She also painted herself as a more practical opponent of apartheid. As Campbell explains, she apparently believed the regime “could not long survive the liberalising demands of a modern economy and would inevitable be undermined by increased trade and international contacts, not by sanctions and boycotts.” Unfortunately, this approach did not ultimately produce results.
So the stage was set for a big clash. At the Nassau Summit in the Bahamas, which we see dramatised in The Crown, Thatcher felt herself bullied; other leaders felt lectured.
She accepted a limited extension of sanctions, but then – in front of the press – undid any progress by saying she had only moved “a tiny little bit”, and actually the other leaders had moved towards her position: “Well they have joined me now!” Her own Conservative colleague Geoffrey Howe later said he watched in horror as she humiliated the other heads of government, “devalued the policy on which they had just agreed – and demeaned herself.”
Unlike the scene we see in The Crown, Thatcher does not seem to have selected the word “signals” so she could wrong-foot the Queen and her press officer Michael O’Shea by declaring that “signals can change”. But as you can see in the transcript, she did favour the word “signals”.
Did the Queen ask Michael Shea to leak a story to the Sunday Times?
A controversial topic – and one on which The Crown takes a definite view!
In The Crown, press secretary and novelist Michael Shea (Nicholas Farrell) is ordered by the Queen to secretly brief the press that she is displeased with her Prime Minister, Margaret Thatcher. He takes the story to a reporter at the Sunday Times. But when the Queen realises that this has reflected poorly on her, Shea is thrown to the wolves and said to have acted entirely alone; he is also asked to resign from the Palace.
So here’s what we know happened: in July 1986, The Sunday Times ran a front-page story claiming to reveal tensions between Downing Street and Buckingham Palace, over South Africa and also more generally – with the Queen concerned that Thatcher’s policies were “uncaring, confrontational and socially divisive.”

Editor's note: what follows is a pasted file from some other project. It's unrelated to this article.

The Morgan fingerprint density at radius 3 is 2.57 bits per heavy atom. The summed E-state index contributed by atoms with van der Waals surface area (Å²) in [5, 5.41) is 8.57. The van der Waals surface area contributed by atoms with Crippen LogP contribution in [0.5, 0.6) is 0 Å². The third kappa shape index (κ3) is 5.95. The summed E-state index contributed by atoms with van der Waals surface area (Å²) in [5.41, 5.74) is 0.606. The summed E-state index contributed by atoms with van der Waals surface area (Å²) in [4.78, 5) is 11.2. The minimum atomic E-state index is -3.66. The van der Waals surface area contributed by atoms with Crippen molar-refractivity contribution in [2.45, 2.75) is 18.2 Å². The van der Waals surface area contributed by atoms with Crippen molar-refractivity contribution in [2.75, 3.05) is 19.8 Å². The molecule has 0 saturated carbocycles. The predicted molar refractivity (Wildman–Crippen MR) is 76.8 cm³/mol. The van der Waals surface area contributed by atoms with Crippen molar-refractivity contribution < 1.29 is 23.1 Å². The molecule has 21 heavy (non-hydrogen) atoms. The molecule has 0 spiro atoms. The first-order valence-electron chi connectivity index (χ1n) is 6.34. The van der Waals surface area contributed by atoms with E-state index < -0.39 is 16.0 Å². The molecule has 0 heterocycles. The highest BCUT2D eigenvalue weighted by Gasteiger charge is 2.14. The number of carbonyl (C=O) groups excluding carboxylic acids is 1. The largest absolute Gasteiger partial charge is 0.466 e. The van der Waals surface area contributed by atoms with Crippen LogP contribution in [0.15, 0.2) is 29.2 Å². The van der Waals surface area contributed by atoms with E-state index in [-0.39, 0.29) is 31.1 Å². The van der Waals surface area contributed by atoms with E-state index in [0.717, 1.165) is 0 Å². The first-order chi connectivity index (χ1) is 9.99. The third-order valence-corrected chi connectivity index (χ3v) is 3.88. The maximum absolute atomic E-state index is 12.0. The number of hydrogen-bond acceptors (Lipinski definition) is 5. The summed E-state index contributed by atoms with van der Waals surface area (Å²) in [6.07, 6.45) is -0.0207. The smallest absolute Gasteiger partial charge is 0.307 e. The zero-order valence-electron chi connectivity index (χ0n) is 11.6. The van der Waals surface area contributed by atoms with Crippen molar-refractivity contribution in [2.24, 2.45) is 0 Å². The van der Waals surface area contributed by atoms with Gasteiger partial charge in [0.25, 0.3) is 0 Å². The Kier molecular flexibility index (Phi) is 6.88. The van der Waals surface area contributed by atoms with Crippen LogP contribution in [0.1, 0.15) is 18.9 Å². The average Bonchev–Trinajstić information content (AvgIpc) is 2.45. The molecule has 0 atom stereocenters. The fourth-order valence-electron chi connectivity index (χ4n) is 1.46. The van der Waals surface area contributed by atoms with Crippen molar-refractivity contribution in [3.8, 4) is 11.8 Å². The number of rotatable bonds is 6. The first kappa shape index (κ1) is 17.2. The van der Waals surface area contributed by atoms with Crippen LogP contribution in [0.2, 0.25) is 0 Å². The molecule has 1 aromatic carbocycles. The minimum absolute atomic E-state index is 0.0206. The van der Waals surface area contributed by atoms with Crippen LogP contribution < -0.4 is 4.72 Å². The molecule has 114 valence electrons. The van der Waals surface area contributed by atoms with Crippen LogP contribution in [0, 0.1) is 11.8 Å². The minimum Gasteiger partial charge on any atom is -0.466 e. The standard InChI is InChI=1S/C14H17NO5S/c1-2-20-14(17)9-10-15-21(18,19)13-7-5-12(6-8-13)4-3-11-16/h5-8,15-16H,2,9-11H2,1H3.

Michael Shea had certainly been talking to a journalist at the Sunday Times, as he told his colleagues proudly ahead of the article’s publication. However, he apparently didn’t realise the true angle or content of the article. The Queen’s Private Secretary Sir William Heseltine (in real life Martin Charteris had actually gone by this time) did realise the true nature of the story ahead of time, and briefed the Queen – who rang Thatcher in advance and had a “very amicable discussion”.
After the paper hit the newsstands, the Palace issued a response saying the story was “entirely without foundation.” But the paper stood by its story.
Campbell writes: “Mrs Thatcher was privately furious and blamed elements within the Palace for trying to undermine the Government; but she was determined not to blame the Queen or given any countenance to the idea of a constitutional crisis.”
Michael Shea was soon unveiled as the source. Although he didn’t immediately leave the Palace – staying on until 1987 – he was not awarded the customary knighthood. So had Shea been operating on the Queen’s orders? Or did he go off-script?
“In fact the report was a piece of journalistic mischief-making which was swiftly repudiated,” says John Campbell, while Robert Hardman insists: “No one at the Palace or Downing Street… seriously believed that the Queen had authorised, or even nudged, anyone to speak in those terms about her government.”
Whether the Queen meant to make her displeasure public or not, there is one thing everyone agrees on: the Queen was genuinely displeased with Thatcher at that point in time.
Did the Queen give Thatcher the Order of Merit?
Yes – Thatcher was appointed to the Order of Merit on 7th December 1990. This was actually almost two weeks after her resignation as Prime Minister on 28th November and her final Audience with the Queen, so it does look like The Crown has taken some dramatic licence by having Olivia Colman’s Queen Elizabeth personally bestow it upon Gillian Anderson’s Margaret Thatcher during their Audience.
The Order of Merit is the highest honour which the Queen can personally bestow. As a side note, the Queen also bestowed Nelson Mandela with the Order of Merit in 1996 when he came to visit.
At the same time as Thatcher received The Order of Merit, her husband Denis Thatcher was controversially made a hereditary baronet. Margaret Thatcher was then appointed to the House of Lords two years later, in 1992, and became Baroness Thatcher in her own right.
Margaret Thatcher died in 2013 – and, unusually, the Queen made the personal decision to attend former Prime Minister’s funeral, just as she had after the death of Winston Churchill.
The Guardian commented: “The Queen attended Churchill’s funeral in 1965, But there is no rule book governing this unique set of circumstances so her decision to attend, with the Duke of Edinburgh, can be interpreted as a highly personal and significant gesture, indicative of the respect she had for the eighth and longest-serving of her prime ministers.”